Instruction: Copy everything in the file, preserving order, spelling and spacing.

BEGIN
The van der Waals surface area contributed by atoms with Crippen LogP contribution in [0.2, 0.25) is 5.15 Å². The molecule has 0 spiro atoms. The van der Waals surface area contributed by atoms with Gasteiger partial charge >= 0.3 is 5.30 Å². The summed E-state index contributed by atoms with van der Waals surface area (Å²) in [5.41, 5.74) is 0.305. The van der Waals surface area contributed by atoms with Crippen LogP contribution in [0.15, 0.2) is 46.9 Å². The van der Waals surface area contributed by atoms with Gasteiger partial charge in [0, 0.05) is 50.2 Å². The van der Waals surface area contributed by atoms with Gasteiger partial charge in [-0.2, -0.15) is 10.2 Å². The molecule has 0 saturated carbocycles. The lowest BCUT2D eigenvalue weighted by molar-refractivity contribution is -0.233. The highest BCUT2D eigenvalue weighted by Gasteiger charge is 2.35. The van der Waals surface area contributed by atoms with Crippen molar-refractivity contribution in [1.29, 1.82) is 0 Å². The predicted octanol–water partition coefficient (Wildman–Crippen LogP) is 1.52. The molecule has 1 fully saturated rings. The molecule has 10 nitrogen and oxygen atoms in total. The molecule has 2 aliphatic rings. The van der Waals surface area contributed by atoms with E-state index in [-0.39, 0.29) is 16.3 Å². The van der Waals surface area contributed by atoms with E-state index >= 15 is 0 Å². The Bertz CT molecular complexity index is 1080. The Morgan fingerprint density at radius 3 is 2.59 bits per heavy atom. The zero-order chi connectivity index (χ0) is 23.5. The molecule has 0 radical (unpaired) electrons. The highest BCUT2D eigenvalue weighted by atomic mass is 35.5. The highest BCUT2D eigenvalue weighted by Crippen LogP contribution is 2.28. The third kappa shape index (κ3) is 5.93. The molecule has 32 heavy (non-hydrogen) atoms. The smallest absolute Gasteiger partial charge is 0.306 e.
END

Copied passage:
The van der Waals surface area contributed by atoms with Crippen LogP contribution in [0.2, 0.25) is 5.15 Å². The molecule has 0 spiro atoms. The van der Waals surface area contributed by atoms with Gasteiger partial charge >= 0.3 is 5.30 Å². The summed E-state index contributed by atoms with van der Waals surface area (Å²) in [5.41, 5.74) is 0.305. The van der Waals surface area contributed by atoms with Crippen LogP contribution in [0.15, 0.2) is 46.9 Å². The van der Waals surface area contributed by atoms with Gasteiger partial charge in [0, 0.05) is 50.2 Å². The van der Waals surface area contributed by atoms with Gasteiger partial charge in [-0.2, -0.15) is 10.2 Å². The molecule has 0 saturated carbocycles. The lowest BCUT2D eigenvalue weighted by molar-refractivity contribution is -0.233. The highest BCUT2D eigenvalue weighted by Gasteiger charge is 2.35. The van der Waals surface area contributed by atoms with Crippen molar-refractivity contribution in [1.29, 1.82) is 0 Å². The predicted octanol–water partition coefficient (Wildman–Crippen LogP) is 1.52. The molecule has 1 fully saturated rings. The molecule has 10 nitrogen and oxygen atoms in total. The molecule has 2 aliphatic rings. The van der Waals surface area contributed by atoms with E-state index in [-0.39, 0.29) is 16.3 Å². The van der Waals surface area contributed by atoms with E-state index >= 15 is 0 Å². The Bertz CT molecular complexity index is 1080. The Morgan fingerprint density at radius 3 is 2.59 bits per heavy atom. The zero-order chi connectivity index (χ0) is 23.5. The molecule has 0 radical (unpaired) electrons. The highest BCUT2D eigenvalue weighted by atomic mass is 35.5. The highest BCUT2D eigenvalue weighted by Crippen LogP contribution is 2.28. The third kappa shape index (κ3) is 5.93. The molecule has 32 heavy (non-hydrogen) atoms. The smallest absolute Gasteiger partial charge is 0.306 e.